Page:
My Love Came Back


1h 21m 1940
My Love Came Back

Brief Synopsis

A millionaire helps a pretty lady violinist with her career.

Film Details

Also Known As
Episode, Men on Her Mind, Two Loves Have I
Genre
Comedy
Romance
Musical
Release Date
Jul 13, 1940
Premiere Information
not available
Production Company
Warner Bros. Pictures, Inc.
Distribution Company
Warner Bros. Pictures, Inc.
Country
United States
Screenplay Information
Based on the Austrian film Episode by Walter Reisch (Viktoria Film, 1935).

Technical Specs

Duration
1h 21m
Sound
Mono (RCA Sound System)
Color
Black and White
Theatrical Aspect Ratio
1.37 : 1
Film Length
10 reels

Synopsis

Amelia Cornell, a talented scholarship student at the Brissac Academy of Music in New York, finds that she is unable to continue her studies without outside assistance. At the same time, Dr. Kobbe, the dean of the school, prohibits Amelia from giving music lessons in her spare time, which she does in order to earn money to support her mother. Amelia finds herself on the verge of having to abandon her promising career as a swing bandplayer when she receives an unexpected scholarship, which allows her to continue her studies. After Amelia meets her patron, the kind and elderly Julius Malette, who manufactures musical equipment, he sends her a phonograph player and records to broaden her musical experience. He later invites her to several musical events. One evening, Julius is unable to keep a date with Amelia and sends his factory manager, Tony Baldwin, in his stead. Tony and Amelia soon fall in love, but Tony, who thinks that Amelia is his boss's sweetheart, does not reveal his feelings toward her. Although Tony later discovers Julius' true relation to Amelia, complications arise when Julius' son Paul learns that Tony has been mailing company checks to Amelia, unaware that they were mailed at the request of his father. Paul accuses Tony of misappropriating company funds, but soon apologizes for the accusation when he overhears his father telling Amelia how much he has missed being with her. After arriving at the conclusion that his father is being unfaithful to his mother, Paul apologizes to Tony and thanks him for trying to shield his family from the news. Later, at a party at the Malettes, where Amelia's roommate, Joy O'Keefe, and her boyfriend, Dusty Rhodes, give a musical recital, Julius' wife settles the misunderstanding and life resumes to normal.

Film Details

Also Known As
Episode, Men on Her Mind, Two Loves Have I
Genre
Comedy
Romance
Musical
Release Date
Jul 13, 1940
Premiere Information
not available
Production Company
Warner Bros. Pictures, Inc.
Distribution Company
Warner Bros. Pictures, Inc.
Country
United States
Screenplay Information
Based on the Austrian film Episode by Walter Reisch (Viktoria Film, 1935).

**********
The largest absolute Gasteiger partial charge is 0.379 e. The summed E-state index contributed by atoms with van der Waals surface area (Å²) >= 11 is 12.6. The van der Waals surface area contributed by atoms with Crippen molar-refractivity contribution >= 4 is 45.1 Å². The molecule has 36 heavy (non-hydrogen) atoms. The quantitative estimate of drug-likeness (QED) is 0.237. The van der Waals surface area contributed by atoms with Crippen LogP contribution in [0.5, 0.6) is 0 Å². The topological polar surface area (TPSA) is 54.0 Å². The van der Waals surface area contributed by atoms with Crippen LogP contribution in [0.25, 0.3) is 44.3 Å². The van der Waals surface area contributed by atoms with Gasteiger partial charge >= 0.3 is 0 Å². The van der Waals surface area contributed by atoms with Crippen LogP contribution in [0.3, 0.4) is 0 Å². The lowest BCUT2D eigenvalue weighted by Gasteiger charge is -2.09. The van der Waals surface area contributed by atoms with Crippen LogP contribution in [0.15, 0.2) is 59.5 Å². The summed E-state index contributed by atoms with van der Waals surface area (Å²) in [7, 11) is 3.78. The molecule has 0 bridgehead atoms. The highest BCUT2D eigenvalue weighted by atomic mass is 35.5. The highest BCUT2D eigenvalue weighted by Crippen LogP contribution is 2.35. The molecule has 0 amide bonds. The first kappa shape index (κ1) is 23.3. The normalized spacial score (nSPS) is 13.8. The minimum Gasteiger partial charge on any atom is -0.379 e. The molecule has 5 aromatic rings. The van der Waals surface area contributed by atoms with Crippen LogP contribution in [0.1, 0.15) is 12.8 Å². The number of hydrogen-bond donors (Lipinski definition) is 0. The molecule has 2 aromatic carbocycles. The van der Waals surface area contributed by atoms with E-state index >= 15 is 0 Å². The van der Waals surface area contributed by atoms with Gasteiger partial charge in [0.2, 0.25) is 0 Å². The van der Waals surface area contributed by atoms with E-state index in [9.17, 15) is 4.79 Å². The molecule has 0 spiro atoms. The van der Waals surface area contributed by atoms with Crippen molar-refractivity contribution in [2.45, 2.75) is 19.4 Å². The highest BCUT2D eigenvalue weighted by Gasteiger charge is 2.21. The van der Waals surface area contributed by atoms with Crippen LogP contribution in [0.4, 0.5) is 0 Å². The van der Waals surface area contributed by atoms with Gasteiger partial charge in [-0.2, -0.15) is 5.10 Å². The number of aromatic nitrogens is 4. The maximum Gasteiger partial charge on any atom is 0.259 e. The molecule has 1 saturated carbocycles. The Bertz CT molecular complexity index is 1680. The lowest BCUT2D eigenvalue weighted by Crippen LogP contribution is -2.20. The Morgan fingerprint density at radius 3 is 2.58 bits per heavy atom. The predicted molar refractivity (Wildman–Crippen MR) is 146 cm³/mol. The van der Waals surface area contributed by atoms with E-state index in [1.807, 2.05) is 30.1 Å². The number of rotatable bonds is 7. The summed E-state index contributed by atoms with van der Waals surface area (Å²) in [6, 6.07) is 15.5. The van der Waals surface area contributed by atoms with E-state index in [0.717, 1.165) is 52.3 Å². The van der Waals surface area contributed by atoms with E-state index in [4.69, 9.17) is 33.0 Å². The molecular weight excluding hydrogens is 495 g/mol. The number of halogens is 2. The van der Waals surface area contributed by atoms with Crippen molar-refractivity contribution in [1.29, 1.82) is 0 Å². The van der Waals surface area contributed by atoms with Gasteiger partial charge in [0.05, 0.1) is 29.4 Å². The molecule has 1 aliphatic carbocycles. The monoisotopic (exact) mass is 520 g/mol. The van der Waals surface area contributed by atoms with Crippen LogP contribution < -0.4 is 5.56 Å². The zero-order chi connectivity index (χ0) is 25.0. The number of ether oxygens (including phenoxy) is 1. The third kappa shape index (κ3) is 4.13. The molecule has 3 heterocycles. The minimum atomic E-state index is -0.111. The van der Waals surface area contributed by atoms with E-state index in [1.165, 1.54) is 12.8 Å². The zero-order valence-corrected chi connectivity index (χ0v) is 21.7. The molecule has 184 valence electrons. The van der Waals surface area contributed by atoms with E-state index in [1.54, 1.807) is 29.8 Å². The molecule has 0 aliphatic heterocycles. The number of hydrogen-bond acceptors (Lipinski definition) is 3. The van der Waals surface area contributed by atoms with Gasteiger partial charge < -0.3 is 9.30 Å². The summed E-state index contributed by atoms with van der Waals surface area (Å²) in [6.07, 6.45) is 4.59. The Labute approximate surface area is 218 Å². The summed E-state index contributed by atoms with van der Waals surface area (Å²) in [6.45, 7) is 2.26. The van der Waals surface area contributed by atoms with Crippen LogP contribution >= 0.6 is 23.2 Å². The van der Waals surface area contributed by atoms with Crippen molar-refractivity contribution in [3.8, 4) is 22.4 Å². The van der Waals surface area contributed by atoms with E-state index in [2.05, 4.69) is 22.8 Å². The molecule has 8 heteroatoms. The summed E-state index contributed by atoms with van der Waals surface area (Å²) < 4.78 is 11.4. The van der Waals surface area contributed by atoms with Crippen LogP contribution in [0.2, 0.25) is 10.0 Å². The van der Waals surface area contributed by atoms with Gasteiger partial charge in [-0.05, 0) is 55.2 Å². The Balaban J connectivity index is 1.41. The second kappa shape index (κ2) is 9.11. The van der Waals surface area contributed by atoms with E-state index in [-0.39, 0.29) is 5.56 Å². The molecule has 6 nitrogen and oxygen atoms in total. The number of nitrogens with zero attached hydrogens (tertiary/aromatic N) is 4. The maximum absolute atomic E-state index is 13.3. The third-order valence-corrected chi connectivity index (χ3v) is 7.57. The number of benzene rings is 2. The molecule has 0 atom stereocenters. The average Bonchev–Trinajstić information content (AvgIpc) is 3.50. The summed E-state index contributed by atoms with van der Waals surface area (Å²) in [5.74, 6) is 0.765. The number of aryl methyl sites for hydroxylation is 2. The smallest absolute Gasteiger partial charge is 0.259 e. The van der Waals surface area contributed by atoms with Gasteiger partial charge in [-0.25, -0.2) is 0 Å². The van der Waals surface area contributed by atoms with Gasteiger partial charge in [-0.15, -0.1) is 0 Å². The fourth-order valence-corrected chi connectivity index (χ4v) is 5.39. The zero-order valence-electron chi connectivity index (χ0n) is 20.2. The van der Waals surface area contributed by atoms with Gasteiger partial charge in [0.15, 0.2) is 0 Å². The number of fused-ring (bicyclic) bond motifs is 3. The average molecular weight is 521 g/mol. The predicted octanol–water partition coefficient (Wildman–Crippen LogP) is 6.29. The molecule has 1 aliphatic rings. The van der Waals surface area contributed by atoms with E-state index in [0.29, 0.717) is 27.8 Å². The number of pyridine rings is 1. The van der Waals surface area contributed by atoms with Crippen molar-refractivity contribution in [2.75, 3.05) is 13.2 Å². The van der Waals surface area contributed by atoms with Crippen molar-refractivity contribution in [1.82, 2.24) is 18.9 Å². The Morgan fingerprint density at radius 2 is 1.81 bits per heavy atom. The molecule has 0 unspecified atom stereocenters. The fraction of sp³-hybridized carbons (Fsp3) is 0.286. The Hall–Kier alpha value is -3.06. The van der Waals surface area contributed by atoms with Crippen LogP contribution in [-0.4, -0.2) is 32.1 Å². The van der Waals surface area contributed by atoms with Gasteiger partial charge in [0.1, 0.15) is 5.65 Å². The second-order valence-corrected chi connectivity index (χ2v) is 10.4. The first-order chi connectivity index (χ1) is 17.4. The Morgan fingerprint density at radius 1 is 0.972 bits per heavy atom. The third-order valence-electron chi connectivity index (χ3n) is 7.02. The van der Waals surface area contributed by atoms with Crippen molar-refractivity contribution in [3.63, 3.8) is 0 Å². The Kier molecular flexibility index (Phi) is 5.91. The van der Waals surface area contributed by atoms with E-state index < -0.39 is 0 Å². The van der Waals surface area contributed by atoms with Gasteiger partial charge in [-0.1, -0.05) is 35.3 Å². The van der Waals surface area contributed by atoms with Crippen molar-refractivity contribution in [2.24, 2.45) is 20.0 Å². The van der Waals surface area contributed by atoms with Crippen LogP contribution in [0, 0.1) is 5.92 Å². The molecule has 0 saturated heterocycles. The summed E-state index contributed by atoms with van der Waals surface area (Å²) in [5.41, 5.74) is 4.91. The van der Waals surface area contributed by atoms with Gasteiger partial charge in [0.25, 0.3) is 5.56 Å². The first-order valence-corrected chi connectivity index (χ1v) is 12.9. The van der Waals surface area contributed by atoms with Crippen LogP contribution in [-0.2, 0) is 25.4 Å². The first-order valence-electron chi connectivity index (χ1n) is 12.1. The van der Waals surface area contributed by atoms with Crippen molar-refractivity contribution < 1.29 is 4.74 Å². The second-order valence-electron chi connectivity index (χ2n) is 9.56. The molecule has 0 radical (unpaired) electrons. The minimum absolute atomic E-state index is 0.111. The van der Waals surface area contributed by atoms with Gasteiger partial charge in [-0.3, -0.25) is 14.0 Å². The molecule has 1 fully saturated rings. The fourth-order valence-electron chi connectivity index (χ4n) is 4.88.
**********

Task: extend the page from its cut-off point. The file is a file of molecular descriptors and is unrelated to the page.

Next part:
Technical Specs

Duration
1h 21m
Sound
Mono (RCA Sound System)
Color
Black and White
Theatrical Aspect Ratio
1.37 : 1
Film Length
10 reels

Articles

My Love Came Back


Olivia de Havilland was hopeful her Oscar nomination for Gone With The Wind (1939) would lead to better roles at her home studio Warner Brothers. Instead, to her chagrin she was put on the B-movie My Love Came Back, as a replacement for Priscilla Lane, who had rejected the part of violin student Amelia. Luckily for de Havilland, director Curtis Bernhardt's rewrites on the script impressed studio brass enough to bump production up to A-movie status. The story, about how Amelia's mixing classics and jazz attracts the patronage of an older music professional (Charles Winninger), much to his children's distress, was scrubbed clean of any hint of impropriety by the Hays Office, but Bernhardt still had a difficult road ahead. De Havilland's frustration with learning how to fake the fiddle led to all kinds of brainstorming about how to shoot her many concert scenes -- everything from shooting in silhouette to having a professional violinist wear an Olivia De Havilland mask (!). (In the end, a skilled violinist hid behind de Havilland and did the fingering for her.)

By Violet LeVoit
My Love Came Back

My Love Came Back

Olivia de Havilland was hopeful her Oscar nomination for Gone With The Wind (1939) would lead to better roles at her home studio Warner Brothers. Instead, to her chagrin she was put on the B-movie My Love Came Back, as a replacement for Priscilla Lane, who had rejected the part of violin student Amelia. Luckily for de Havilland, director Curtis Bernhardt's rewrites on the script impressed studio brass enough to bump production up to A-movie status. The story, about how Amelia's mixing classics and jazz attracts the patronage of an older music professional (Charles Winninger), much to his children's distress, was scrubbed clean of any hint of impropriety by the Hays Office, but Bernhardt still had a difficult road ahead. De Havilland's frustration with learning how to fake the fiddle led to all kinds of brainstorming about how to shoot her many concert scenes -- everything from shooting in silhouette to having a professional violinist wear an Olivia De Havilland mask (!). (In the end, a skilled violinist hid behind de Havilland and did the fingering for her.) By Violet LeVoit